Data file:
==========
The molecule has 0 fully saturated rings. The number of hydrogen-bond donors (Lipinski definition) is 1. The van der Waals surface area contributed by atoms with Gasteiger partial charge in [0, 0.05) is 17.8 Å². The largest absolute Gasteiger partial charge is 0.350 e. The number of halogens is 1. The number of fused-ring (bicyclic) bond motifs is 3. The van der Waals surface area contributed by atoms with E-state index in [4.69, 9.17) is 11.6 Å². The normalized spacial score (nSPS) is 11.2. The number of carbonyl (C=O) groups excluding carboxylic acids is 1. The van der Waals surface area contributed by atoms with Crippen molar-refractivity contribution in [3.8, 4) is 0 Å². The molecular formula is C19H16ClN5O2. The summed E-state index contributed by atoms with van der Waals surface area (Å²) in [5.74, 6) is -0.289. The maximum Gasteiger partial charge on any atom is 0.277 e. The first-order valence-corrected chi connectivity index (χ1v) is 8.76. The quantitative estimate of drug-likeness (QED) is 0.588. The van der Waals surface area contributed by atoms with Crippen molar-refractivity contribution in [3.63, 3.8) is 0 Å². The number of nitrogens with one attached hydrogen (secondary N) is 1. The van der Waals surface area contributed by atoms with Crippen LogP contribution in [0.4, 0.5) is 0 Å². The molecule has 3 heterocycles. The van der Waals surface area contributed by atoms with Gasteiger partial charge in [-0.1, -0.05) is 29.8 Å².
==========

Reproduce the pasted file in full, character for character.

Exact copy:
The molecule has 0 fully saturated rings. The number of hydrogen-bond donors (Lipinski definition) is 1. The van der Waals surface area contributed by atoms with Gasteiger partial charge in [0, 0.05) is 17.8 Å². The largest absolute Gasteiger partial charge is 0.350 e. The number of halogens is 1. The number of fused-ring (bicyclic) bond motifs is 3. The van der Waals surface area contributed by atoms with E-state index in [4.69, 9.17) is 11.6 Å². The normalized spacial score (nSPS) is 11.2. The number of carbonyl (C=O) groups excluding carboxylic acids is 1. The van der Waals surface area contributed by atoms with Crippen molar-refractivity contribution in [3.8, 4) is 0 Å². The molecular formula is C19H16ClN5O2. The summed E-state index contributed by atoms with van der Waals surface area (Å²) in [5.74, 6) is -0.289. The maximum Gasteiger partial charge on any atom is 0.277 e. The first-order valence-corrected chi connectivity index (χ1v) is 8.76. The quantitative estimate of drug-likeness (QED) is 0.588. The van der Waals surface area contributed by atoms with Crippen molar-refractivity contribution in [3.63, 3.8) is 0 Å². The number of nitrogens with one attached hydrogen (secondary N) is 1. The van der Waals surface area contributed by atoms with Crippen LogP contribution in [0.4, 0.5) is 0 Å². The molecule has 3 heterocycles. The van der Waals surface area contributed by atoms with Gasteiger partial charge in [-0.1, -0.05) is 29.8 Å².